Hola amigos, welcome to the TeXtalk! We have a very special guest for today: our friend Gonzalo Medina, one of the most active members of TeX.sx, trusted user (44k+ rep), with 849+ answers so far and 208+ badges. Get ready for this great interview!
Paulo Cereda: Could you tell us a bit about yourself?
Gonzalo Medina: I am a 42 year old Colombian mathematician and father of two (a 16 year boy, Olmo and an eight year girl, Sara) and I am currently a professor at Universidad Nacional de Colombia, where I teach math courses to undergraduate and graduate students; I also teach a LaTeX course every year since 2009.
I belong to the Scientific Computing and Mathematical Modelling research group of my Department. My main interest is in algebra, but recently I am beginning to develop an interest in the history of mathematics.
Paulo: How nice! Do you have any hobbies?
Gonzalo: LaTeX is my main hobby. I love reading; I also play classical guitar and used to play basketball. Unfortunately, due to that combination, ten years ago I injured my left hand pinkie and now I can only play simple scores on the guitar.
Paulo: Sports-related injuries can be very annoying.
Paulo: What was your first contact to TeX, LaTeX and friends?
Gonzalo: I joined the party a little late. Back in 2000 I started using LaTeX for writing exams and lecture notes; in 2003 I started my first “big project” writing an introductory text about the theory of representation of ordinary posets; I finished the text and used it in one of my courses, but unfortunately, I lost the files in 2007.
Until 2007 I was only an “end user”, but then I needed to do something I didn’t know how to achieve, so I found a forum on the internet and asked the question there; the question remained unsolved, so I started searching for myself until I found the answer, and that’s where it all began!
I started reading package documentations, and answering questions on that forum (where I met Stefan Kottwitz) and then I found latex-community.org, so I became a member also and participated actively.
Paulo: What a great start!
Of course, during that time I also read and studied some code (the standard classes, some packages).
Paulo: How did you become aware of the TeX.sx community?
Gonzalo: Two years ago or so I, for an unknown reason, stopped visiting latex-community.org and the forum where I took my first steps disappeared. One day I googled something I needed and found a reference to TeX.sx so I took a look, and I liked it. My first post here was a question. Then I started answering questions… and here I am.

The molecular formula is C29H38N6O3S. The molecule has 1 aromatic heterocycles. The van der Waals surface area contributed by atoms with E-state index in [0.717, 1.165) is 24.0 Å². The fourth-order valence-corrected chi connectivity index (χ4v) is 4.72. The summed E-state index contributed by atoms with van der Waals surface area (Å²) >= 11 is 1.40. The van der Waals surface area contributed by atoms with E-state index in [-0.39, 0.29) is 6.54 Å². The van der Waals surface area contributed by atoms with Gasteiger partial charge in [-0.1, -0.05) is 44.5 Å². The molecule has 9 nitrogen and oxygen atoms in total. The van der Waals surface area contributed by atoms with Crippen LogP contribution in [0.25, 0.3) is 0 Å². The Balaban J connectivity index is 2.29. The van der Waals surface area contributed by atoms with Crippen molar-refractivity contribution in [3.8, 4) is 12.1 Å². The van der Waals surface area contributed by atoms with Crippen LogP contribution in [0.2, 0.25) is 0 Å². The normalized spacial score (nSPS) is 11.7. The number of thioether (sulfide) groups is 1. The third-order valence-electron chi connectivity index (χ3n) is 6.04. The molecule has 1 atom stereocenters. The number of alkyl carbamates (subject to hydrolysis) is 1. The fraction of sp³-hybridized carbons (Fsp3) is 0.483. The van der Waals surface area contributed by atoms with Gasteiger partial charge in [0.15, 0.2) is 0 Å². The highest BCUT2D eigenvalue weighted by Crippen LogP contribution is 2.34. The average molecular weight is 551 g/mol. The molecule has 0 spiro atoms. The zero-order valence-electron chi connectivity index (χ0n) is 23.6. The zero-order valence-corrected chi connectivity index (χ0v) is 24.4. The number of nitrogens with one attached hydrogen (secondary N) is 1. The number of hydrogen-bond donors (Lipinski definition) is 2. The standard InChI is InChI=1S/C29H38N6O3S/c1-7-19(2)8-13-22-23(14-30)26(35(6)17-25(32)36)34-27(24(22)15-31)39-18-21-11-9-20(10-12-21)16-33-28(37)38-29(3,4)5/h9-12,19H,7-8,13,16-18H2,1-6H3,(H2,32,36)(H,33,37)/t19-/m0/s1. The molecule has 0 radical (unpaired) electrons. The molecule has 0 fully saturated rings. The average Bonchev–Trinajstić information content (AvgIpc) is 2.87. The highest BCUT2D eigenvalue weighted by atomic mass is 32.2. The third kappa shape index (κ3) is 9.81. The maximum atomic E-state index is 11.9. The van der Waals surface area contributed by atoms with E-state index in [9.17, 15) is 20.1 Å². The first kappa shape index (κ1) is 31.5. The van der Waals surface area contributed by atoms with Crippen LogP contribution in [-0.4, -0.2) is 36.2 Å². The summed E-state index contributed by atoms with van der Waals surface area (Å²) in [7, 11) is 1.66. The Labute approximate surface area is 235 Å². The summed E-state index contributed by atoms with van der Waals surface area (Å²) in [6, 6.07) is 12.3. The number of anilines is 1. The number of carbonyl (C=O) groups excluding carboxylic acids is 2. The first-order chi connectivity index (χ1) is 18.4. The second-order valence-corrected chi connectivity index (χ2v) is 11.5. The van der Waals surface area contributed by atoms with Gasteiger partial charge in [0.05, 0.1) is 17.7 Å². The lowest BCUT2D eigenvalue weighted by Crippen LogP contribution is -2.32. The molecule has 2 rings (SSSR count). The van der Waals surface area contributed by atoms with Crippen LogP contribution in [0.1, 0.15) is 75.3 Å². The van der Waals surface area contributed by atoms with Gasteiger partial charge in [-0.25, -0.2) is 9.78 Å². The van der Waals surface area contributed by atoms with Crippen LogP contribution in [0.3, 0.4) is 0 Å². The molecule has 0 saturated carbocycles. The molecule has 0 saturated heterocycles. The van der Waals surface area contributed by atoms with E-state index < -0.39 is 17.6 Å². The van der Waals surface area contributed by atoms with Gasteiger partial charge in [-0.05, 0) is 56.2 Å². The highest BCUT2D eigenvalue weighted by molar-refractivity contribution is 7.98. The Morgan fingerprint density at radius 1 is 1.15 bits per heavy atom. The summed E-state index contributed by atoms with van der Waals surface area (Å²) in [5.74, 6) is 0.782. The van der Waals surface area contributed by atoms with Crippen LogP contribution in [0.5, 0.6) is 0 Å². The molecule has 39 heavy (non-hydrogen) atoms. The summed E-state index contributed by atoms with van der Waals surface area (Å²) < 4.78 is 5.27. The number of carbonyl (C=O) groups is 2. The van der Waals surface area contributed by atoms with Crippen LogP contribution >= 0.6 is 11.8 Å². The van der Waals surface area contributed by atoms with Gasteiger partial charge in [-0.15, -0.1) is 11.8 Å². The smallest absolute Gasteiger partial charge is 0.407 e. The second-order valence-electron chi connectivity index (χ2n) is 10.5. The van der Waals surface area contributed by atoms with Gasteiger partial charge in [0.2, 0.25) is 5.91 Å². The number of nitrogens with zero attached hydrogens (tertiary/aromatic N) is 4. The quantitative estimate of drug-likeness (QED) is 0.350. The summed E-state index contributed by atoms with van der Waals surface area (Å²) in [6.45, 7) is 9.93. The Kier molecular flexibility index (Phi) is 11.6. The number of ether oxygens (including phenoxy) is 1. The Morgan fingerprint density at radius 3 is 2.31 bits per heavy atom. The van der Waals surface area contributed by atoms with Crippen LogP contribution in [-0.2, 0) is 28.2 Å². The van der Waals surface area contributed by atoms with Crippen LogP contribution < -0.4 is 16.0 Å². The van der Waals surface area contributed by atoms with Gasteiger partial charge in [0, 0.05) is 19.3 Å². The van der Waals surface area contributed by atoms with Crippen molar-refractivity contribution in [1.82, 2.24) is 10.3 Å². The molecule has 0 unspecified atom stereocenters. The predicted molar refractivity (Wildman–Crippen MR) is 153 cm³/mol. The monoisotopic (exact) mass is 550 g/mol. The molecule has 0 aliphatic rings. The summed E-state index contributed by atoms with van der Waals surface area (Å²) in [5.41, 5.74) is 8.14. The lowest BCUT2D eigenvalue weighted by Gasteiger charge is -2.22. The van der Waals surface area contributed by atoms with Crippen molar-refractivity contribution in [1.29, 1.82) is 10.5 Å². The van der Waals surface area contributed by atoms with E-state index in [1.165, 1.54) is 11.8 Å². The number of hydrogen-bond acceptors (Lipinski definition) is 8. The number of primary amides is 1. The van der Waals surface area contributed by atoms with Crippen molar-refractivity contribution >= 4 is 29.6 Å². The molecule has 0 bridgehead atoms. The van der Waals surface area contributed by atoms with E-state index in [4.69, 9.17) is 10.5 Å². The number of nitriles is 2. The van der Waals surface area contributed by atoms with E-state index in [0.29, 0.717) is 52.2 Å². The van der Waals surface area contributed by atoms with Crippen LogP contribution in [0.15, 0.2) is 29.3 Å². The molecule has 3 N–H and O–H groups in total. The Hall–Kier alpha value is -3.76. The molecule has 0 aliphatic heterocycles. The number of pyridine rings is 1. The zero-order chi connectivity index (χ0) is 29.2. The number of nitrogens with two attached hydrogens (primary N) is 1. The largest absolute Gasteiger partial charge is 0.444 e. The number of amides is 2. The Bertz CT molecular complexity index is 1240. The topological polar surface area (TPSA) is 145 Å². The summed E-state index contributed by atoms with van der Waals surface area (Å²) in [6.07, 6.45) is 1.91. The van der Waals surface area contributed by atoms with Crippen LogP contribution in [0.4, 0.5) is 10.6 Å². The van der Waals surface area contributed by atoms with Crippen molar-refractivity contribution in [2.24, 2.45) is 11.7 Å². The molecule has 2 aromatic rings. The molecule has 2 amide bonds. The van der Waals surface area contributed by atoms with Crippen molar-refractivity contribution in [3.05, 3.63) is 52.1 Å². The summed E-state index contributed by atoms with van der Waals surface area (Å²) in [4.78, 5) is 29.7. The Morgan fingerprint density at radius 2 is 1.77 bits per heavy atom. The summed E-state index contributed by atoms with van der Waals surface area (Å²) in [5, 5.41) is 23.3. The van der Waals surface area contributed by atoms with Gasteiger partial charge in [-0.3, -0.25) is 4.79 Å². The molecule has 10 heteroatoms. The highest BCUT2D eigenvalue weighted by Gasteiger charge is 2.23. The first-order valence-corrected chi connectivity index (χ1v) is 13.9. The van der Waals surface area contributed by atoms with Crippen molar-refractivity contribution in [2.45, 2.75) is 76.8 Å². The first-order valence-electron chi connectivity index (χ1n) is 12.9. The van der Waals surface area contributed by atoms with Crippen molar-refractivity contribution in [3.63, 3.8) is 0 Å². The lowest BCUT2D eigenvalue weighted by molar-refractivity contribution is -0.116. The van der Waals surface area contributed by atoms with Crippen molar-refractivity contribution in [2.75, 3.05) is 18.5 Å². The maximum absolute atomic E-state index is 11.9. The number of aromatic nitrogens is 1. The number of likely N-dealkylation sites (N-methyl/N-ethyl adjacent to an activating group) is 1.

Paulo: I am always impressed with the vast knowledge you have about packages and their use. Out of curiosity, how many packages do you know by heart?
Gonzalo: I don’t think I have such a vast knowledge; I simply know some of the packages that are around and read the documentation and code of some of them. To be honest, I only know just two packages by heart and they are precisely my own packages.
And even with my own packages I keep forgetting things and have to reread the code.
Paulo: speaking of your own packages, could you tell us a bit about them?
package was born out of personal needs. One day I needed a background image for some pages of a document, so I took a look at the available packages; for some reason or other, none of them were fit for my problem and I noticed that none of them used the power of TikZ, so I decided to write a package and
package was born out of a challenge. Someone asked a problem in a forum about automatically getting a zebra-like pattern for text paragraphs, so I started reading and trying to find a solution to the problem. At some point I got stuck, so I asked a question in
and Philipp Stephani pointed me in the right direction: a method described in TeX by Topic to dissect paragraphs. A few days later,
Paulo: Cool! Any new package in the oven?
Gonzalo: I have some ideas, but not enough time. We’ll see.